Mike Peters Video Interview On Battling Cancer, Playing WIth U2, The Alarm
Mike Peters, lead singer of The Alarm, holds forth on battling cancer, his new album and rocking in high altitudes
- Q: What are your memories of touring with U2? - Uinterview
- A: I was sitting in a hotel room with The Edge on the War Tour. He came from a non-musical background and learned to play the guitar his own way. He didn't know the traditional way to play a bar chord. I had to show him how to do it.
- Q: Tell us about your guerrilla concert in Times Square. - Uinterview
- A: Well, I did the guerilla concert in Times Square today and just thought it would be nice because the album is came out here in America on July 8, 2008, and we thought we’d celebrate the release of the album with a digital in-store, in-the-street [concert], and we’d have people turn up to get their albums the night before the concert, right in the center of the hustle and bustle in New York City. It was pretty crazy and it was great fun, and it was just nice, exciting thing to do on the day that the album comes out.
- Q: Did any crazy fans show up? - Uinterview
- A: The Naked Cowboy was there [laughs] getting out of his Escalade and we were great. We didn’t have a permit or anything, and the cops just stood by and watched it and let us get on with it. It was great you know… It was all the usual sort of saints and sinners of Times Square. It was fantastic.
- Q: What is it like being back with The Alarm after your solo career? - Uinterview
- A: It was a commulative effect really because The Alarm of today started in year 2000, and we had the solo band and became The Alarm really because I had inherited or got the rights to The Alarm by catalog. And I became the curator and reissuing all the albums. So we went out on tour to perform The Alarm’s greatest hits, or just the music from the 80s as it was known and Eddie MacDonald our original bass player came to this as well. We did try to include more of the original line up, but it wasn’t to be. The Alarm has always been with me in my heart and now it’s in the new music that we made. This is the third Alarm album of this decade and modern era, and it keeps growing and growing and getting more and more exciting.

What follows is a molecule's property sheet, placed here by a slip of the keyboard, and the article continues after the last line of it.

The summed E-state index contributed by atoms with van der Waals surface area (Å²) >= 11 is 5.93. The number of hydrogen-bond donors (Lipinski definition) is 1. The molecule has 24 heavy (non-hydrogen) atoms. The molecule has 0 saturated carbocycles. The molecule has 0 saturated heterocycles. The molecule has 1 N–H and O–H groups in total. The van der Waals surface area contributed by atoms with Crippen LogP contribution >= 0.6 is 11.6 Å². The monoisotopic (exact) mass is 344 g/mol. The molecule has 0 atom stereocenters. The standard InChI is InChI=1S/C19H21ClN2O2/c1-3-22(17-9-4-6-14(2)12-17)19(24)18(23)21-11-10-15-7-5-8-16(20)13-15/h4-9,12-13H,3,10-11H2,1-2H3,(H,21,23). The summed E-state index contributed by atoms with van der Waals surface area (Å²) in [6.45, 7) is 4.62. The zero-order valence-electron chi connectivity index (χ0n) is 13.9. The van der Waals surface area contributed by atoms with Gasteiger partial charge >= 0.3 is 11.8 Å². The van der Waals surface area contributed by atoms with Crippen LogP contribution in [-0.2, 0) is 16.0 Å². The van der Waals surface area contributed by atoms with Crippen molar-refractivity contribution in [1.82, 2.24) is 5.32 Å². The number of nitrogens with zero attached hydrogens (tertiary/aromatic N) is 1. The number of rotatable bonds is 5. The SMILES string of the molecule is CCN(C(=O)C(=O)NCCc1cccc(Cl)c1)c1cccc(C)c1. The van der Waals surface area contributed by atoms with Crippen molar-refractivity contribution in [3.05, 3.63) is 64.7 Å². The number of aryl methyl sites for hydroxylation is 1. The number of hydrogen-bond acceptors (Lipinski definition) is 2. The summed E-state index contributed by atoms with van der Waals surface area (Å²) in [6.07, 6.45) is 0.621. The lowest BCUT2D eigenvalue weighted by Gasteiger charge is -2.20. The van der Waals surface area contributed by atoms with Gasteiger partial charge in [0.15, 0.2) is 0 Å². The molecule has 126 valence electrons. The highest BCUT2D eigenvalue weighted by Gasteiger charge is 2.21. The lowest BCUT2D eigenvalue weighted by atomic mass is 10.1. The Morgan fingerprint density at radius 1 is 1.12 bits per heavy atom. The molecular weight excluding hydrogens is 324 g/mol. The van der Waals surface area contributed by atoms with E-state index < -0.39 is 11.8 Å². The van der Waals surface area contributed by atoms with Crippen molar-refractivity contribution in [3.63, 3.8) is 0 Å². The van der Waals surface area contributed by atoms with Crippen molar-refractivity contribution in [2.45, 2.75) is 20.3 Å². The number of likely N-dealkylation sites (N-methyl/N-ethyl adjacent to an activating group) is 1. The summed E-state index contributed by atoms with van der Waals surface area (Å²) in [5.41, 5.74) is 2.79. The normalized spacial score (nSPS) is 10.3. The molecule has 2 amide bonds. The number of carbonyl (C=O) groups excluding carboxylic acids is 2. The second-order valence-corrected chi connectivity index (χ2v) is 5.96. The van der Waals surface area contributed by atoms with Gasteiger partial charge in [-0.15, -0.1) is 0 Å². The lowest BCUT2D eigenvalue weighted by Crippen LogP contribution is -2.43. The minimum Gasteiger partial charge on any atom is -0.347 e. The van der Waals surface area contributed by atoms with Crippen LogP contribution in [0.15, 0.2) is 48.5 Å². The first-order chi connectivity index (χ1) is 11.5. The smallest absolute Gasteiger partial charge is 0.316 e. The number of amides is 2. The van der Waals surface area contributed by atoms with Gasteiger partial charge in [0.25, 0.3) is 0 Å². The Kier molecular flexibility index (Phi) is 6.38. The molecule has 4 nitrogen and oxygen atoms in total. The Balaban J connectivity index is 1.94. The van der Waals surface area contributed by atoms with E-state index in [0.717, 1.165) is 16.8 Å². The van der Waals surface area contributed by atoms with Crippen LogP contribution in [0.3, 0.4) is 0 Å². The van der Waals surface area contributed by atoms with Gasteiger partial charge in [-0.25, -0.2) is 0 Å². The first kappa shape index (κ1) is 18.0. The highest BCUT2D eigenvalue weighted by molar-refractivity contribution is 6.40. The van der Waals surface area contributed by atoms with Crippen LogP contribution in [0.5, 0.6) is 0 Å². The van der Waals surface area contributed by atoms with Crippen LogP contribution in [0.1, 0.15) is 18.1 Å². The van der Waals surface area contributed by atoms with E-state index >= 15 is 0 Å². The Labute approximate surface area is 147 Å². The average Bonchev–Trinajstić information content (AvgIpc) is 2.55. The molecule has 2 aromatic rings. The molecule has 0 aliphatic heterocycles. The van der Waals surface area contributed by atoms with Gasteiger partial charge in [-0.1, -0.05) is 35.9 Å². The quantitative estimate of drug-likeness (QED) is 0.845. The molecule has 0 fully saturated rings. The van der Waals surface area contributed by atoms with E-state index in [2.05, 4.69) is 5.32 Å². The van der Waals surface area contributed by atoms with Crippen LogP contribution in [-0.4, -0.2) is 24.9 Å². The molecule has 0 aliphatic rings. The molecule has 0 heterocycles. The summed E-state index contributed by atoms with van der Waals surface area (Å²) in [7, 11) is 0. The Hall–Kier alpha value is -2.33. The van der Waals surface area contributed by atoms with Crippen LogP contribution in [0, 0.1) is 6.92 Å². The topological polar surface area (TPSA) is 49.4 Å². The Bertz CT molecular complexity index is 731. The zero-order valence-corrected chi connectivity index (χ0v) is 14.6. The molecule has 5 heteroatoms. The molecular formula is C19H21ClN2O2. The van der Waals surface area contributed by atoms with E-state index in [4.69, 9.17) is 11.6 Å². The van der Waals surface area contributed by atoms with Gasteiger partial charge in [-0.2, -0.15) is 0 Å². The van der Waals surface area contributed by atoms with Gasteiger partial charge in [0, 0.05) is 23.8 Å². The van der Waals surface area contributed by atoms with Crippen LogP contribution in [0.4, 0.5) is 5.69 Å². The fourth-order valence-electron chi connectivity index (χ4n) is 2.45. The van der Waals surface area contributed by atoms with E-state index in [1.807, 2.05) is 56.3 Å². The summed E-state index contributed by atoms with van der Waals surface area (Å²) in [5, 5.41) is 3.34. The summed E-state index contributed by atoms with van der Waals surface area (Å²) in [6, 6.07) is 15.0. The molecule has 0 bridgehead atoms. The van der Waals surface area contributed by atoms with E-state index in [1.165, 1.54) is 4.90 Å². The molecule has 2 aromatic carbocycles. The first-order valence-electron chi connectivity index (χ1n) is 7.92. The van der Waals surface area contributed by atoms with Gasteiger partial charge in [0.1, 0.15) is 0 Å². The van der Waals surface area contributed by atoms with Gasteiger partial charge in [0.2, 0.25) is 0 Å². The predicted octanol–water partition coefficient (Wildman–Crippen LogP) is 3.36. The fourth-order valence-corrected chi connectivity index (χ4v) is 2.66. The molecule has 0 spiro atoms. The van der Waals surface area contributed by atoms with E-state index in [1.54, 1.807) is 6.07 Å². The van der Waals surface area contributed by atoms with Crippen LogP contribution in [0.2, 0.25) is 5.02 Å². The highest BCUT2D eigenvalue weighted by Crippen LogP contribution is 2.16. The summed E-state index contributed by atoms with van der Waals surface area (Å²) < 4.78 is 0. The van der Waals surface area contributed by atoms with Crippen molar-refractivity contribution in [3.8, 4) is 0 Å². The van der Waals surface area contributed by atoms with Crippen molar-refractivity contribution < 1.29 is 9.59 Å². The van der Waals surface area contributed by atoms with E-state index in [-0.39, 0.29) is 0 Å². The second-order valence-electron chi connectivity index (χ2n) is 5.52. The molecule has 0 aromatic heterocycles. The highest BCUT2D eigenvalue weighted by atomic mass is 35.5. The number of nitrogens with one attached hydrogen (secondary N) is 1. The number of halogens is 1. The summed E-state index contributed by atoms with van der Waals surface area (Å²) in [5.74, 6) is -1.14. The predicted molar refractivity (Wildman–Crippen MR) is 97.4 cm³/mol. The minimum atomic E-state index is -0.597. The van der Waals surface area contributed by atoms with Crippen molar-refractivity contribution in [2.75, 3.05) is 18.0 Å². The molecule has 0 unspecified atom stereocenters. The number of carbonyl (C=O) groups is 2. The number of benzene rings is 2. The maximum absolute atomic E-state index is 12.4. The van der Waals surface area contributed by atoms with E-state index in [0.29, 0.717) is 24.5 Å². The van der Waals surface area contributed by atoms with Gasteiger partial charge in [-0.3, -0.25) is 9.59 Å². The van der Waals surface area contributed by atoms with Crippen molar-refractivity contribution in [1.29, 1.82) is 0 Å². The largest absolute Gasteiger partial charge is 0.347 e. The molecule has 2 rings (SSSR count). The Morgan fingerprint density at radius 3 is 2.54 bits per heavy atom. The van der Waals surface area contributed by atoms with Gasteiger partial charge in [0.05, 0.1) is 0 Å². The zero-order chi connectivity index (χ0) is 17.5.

- Q: Why did you create The Gathering? - Uinterview
- A: The Gathering started essentially because I got diagnosed with cancer really, and I lost all my movements around were restricted and so I came up with the madcap idea of a role reversal, where the fans would go on tour and I would stay at home, and we’d have an event called The Gathering where all the fans from the USA from all over Europe, Japan, Australia. We’d put on a huge event that lasts three days... walk down the street and strap on the guitar and then play for four or five hours or whatever is the need, and through The Gathering because it is our best fans from all over the world in one space we can play whatever we like from The Alarm history or from any moment of time from The Alarm’s recording career because they know every single song there is.
- Q: Anything crazy happen at The Gathering? - Uinterview
- A: There was a year I ended up in the sea and I was – we were shooting a film for The Gathering and a lot of people ask me how I stay fit for these events, because I can be on stage for seven to eight hours for two days, and more with the afternoons, and then playing in the after-show parties and hotels and then one day, my friend I train with a lot, took me on a run into the mountains. And I came down from the mountain and we were filming it for a his little fitness video to go with the DVD we were shooting. And then Jonny said, “Right into the sea.” And we did and we disappeared into the ocean for a swim and came back and all the fans were watching and they saw us soaking, and we had to run back into the venue to get ready. And that in turn inspired fans to do a sponsored swim in the sea every year to raise money for sponsored charities.